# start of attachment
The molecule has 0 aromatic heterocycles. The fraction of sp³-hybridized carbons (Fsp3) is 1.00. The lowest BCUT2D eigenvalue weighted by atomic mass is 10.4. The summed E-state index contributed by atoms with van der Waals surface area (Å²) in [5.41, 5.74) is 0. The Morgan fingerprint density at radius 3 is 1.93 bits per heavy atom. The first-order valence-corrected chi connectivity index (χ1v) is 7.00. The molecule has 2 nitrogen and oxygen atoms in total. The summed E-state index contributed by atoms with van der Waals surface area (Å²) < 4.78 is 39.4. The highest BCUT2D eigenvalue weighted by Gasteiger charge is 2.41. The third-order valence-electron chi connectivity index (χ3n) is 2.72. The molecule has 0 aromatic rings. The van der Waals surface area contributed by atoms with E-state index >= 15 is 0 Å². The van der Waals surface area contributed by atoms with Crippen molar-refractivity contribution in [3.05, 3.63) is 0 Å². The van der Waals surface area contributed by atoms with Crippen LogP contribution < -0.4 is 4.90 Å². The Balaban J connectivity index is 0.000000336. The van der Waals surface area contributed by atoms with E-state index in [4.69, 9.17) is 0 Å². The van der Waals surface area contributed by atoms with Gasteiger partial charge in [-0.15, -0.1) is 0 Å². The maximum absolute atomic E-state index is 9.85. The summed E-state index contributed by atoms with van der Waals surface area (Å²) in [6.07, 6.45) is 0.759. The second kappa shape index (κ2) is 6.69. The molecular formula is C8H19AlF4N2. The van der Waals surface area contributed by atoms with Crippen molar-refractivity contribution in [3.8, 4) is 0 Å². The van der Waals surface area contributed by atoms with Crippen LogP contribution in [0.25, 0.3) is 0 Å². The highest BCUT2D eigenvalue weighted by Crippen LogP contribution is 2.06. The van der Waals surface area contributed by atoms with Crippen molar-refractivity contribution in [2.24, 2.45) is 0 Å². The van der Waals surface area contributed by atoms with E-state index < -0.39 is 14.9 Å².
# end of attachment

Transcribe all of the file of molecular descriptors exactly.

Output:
The molecule has 0 aromatic heterocycles. The fraction of sp³-hybridized carbons (Fsp3) is 1.00. The lowest BCUT2D eigenvalue weighted by atomic mass is 10.4. The summed E-state index contributed by atoms with van der Waals surface area (Å²) in [5.41, 5.74) is 0. The Morgan fingerprint density at radius 3 is 1.93 bits per heavy atom. The first-order valence-corrected chi connectivity index (χ1v) is 7.00. The molecule has 2 nitrogen and oxygen atoms in total. The summed E-state index contributed by atoms with van der Waals surface area (Å²) < 4.78 is 39.4. The highest BCUT2D eigenvalue weighted by Gasteiger charge is 2.41. The third-order valence-electron chi connectivity index (χ3n) is 2.72. The molecule has 0 aromatic rings. The van der Waals surface area contributed by atoms with E-state index >= 15 is 0 Å². The van der Waals surface area contributed by atoms with Crippen molar-refractivity contribution in [3.05, 3.63) is 0 Å². The van der Waals surface area contributed by atoms with Crippen LogP contribution < -0.4 is 4.90 Å². The Balaban J connectivity index is 0.000000336. The van der Waals surface area contributed by atoms with E-state index in [4.69, 9.17) is 0 Å². The van der Waals surface area contributed by atoms with Gasteiger partial charge in [-0.15, -0.1) is 0 Å². The maximum absolute atomic E-state index is 9.85. The summed E-state index contributed by atoms with van der Waals surface area (Å²) in [6.07, 6.45) is 0.759. The second kappa shape index (κ2) is 6.69. The molecular formula is C8H19AlF4N2. The van der Waals surface area contributed by atoms with Crippen molar-refractivity contribution in [3.8, 4) is 0 Å². The van der Waals surface area contributed by atoms with Crippen LogP contribution in [0.25, 0.3) is 0 Å². The highest BCUT2D eigenvalue weighted by Crippen LogP contribution is 2.06. The van der Waals surface area contributed by atoms with Crippen molar-refractivity contribution in [2.24, 2.45) is 0 Å². The van der Waals surface area contributed by atoms with E-state index < -0.39 is 14.9 Å².